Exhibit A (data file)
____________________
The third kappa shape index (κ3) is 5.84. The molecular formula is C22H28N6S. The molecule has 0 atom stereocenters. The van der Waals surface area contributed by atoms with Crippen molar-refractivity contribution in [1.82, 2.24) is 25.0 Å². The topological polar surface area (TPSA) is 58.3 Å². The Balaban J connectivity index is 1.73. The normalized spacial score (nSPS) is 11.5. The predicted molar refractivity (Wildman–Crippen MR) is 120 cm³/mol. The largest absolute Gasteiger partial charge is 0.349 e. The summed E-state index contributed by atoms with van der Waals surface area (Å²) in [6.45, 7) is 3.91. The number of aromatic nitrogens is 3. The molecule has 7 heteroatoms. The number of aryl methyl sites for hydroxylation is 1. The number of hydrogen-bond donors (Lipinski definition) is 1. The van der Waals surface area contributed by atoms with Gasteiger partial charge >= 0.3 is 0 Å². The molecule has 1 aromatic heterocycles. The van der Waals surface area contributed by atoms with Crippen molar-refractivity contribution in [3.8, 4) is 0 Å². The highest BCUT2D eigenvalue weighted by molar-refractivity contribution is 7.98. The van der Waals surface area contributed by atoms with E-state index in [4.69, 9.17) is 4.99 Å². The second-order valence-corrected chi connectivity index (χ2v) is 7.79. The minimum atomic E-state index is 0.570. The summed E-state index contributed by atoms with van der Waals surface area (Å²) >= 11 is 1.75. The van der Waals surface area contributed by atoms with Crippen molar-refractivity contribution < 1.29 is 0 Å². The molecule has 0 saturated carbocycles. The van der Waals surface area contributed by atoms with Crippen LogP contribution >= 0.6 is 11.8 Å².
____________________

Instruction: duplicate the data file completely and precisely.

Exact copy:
The third kappa shape index (κ3) is 5.84. The molecular formula is C22H28N6S. The molecule has 0 atom stereocenters. The van der Waals surface area contributed by atoms with Crippen molar-refractivity contribution in [1.82, 2.24) is 25.0 Å². The topological polar surface area (TPSA) is 58.3 Å². The Balaban J connectivity index is 1.73. The normalized spacial score (nSPS) is 11.5. The predicted molar refractivity (Wildman–Crippen MR) is 120 cm³/mol. The largest absolute Gasteiger partial charge is 0.349 e. The summed E-state index contributed by atoms with van der Waals surface area (Å²) in [6.45, 7) is 3.91. The number of aromatic nitrogens is 3. The molecule has 7 heteroatoms. The number of aryl methyl sites for hydroxylation is 1. The number of hydrogen-bond donors (Lipinski definition) is 1. The van der Waals surface area contributed by atoms with Gasteiger partial charge >= 0.3 is 0 Å². The molecule has 1 aromatic heterocycles. The van der Waals surface area contributed by atoms with Crippen molar-refractivity contribution in [3.8, 4) is 0 Å². The highest BCUT2D eigenvalue weighted by molar-refractivity contribution is 7.98. The van der Waals surface area contributed by atoms with E-state index in [4.69, 9.17) is 4.99 Å². The second-order valence-corrected chi connectivity index (χ2v) is 7.79. The minimum atomic E-state index is 0.570. The summed E-state index contributed by atoms with van der Waals surface area (Å²) >= 11 is 1.75. The van der Waals surface area contributed by atoms with Crippen molar-refractivity contribution < 1.29 is 0 Å². The molecule has 0 saturated carbocycles. The van der Waals surface area contributed by atoms with Crippen LogP contribution >= 0.6 is 11.8 Å².